Defensive Wall 1 is a network-based, external-facing layer, designed to block attacks from outside hackers. Using firewalls, managed security services, and instruction detection software, institutions can safeguard such Web transactions as electronic bill payments. This is the only layer visible to the general public.
Defensive Wall 2 is designed to block attacks at the host-based level. This layer uses personal firewalls, spyware removal and quarantine software to protect the internal systems and devices, such as PCs servers and workstations.
Defensive Wall 3 eliminates security vulnerabilities. Sitting on the internal systems, this layer protects against vulnerabilities a hacker could exploit to capture customer credit information. It requires configuration management, application security testing, vulnerability management, and penetration testing. A crucial responsibility of companies that wish to comply with this layer is the constant scanning of all internal systems and applications to provide IT with a listing of potential vulnerabilities that could be exploited.
It is within Defensive Wall 4–the people layer–where the enemy within can get a stronghold. In this layer, focused on safely supporting authorized users, all systems are typically firewalled and guarded as entities unto themselves. This is where companies define who has access to what databases and systems.
For example, in the contact center, this could mean that an agent handling billing inquiries would have access to customer billing history or account information, while an agent in customer service will only have access to limited customer information, such name, address and service type. While in theory that may stop a customer service representative from stealing identity information found in the billing or account database, it does not stop that individual from tapping into the identity information stored in his or her approved customer database. Simply put, even this innermost layer cannot protect against people who have been granted access to a particular server from stealing that customer information for profit. But by segmenting the information in different databases and limiting who has access to that information could help prevent an enemy from within stealing the full array of customer details.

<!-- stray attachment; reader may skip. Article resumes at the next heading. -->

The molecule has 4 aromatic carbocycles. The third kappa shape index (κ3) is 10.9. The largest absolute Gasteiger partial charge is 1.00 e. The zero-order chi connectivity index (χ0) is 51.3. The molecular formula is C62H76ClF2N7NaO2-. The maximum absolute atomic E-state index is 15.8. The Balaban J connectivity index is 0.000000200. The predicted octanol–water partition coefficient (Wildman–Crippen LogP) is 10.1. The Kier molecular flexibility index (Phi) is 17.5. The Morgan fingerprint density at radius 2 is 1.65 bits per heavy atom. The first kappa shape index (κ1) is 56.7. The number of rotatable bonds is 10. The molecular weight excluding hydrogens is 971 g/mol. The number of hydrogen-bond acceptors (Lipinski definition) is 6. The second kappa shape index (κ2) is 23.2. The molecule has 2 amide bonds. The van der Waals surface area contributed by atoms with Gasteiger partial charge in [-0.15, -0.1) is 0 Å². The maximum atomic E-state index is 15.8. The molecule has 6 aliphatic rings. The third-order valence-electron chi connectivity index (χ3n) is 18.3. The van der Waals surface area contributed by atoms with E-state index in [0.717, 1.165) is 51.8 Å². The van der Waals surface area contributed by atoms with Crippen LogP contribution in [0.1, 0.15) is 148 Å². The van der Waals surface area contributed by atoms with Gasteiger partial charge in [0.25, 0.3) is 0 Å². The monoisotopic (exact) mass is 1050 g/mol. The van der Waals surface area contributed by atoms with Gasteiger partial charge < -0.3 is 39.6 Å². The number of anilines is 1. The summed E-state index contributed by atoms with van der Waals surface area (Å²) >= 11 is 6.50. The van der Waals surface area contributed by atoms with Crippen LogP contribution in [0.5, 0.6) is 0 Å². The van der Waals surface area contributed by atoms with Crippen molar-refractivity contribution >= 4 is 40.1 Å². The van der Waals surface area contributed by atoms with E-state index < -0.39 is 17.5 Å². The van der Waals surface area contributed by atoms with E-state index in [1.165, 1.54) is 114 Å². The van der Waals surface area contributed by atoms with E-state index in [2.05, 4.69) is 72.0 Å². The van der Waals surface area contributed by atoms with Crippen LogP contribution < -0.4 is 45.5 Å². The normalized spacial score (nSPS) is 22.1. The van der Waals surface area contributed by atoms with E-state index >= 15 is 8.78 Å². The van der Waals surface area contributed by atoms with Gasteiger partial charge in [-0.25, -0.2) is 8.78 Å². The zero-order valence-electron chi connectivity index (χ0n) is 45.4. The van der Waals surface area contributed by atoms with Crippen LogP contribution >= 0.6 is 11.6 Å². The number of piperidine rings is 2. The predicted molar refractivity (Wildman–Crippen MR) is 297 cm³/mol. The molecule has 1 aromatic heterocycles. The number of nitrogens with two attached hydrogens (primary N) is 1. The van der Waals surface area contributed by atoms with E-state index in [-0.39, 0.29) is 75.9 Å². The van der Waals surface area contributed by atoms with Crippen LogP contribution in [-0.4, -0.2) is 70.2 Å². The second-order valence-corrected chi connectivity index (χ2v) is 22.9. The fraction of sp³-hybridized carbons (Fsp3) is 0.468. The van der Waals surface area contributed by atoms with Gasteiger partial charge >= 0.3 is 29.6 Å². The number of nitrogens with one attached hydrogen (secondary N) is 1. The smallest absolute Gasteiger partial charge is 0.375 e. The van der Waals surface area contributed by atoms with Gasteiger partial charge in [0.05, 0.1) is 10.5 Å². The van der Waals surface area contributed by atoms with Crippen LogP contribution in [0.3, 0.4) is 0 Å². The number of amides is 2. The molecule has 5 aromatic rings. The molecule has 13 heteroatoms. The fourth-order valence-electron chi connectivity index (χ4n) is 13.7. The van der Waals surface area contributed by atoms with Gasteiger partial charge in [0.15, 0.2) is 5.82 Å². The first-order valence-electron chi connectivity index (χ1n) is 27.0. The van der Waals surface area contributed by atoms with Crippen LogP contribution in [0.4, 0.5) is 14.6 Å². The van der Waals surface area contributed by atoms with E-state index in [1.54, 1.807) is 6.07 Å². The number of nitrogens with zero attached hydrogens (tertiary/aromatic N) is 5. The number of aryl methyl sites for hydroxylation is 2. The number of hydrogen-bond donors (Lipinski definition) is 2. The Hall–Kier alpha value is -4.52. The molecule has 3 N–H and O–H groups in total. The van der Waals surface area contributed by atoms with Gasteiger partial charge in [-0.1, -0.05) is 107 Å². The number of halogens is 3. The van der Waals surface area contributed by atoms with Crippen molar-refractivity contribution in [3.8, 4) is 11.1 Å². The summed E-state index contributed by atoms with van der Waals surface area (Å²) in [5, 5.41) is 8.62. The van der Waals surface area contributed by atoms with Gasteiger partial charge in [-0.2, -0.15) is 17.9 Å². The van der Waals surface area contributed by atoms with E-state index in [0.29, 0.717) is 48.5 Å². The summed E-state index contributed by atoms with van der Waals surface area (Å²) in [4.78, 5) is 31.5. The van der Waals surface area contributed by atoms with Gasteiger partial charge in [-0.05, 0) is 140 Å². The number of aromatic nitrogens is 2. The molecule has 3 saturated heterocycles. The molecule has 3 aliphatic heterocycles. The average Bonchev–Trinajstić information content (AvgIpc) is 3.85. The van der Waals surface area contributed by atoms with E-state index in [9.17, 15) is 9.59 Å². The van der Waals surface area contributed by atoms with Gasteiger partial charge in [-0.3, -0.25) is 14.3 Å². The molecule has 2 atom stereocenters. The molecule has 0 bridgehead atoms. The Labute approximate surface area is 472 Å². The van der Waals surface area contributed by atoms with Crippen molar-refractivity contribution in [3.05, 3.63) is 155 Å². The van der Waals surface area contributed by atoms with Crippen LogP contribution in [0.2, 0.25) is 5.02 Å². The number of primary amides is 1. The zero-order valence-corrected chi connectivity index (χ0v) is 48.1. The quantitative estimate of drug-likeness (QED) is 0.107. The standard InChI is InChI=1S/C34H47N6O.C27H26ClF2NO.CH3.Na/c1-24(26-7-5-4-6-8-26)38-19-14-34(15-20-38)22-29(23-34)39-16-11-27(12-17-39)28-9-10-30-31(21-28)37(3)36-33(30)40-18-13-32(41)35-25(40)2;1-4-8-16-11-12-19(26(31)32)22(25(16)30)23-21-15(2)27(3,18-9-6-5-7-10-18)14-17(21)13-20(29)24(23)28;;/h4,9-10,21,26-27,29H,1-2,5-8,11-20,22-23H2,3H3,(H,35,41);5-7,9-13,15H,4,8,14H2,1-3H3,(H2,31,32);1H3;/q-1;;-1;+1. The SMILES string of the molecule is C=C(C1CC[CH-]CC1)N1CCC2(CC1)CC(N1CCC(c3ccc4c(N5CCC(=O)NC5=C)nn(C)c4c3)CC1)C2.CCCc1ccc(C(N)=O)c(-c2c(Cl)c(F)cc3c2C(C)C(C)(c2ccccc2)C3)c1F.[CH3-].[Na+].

A crucial element of this layer is the encryption of data and files. But securing the data is not enough. At level 4, discretionary access control is also implemented to ensure that users only have access to the specific applications, databases, and various system objects for which they have been approved.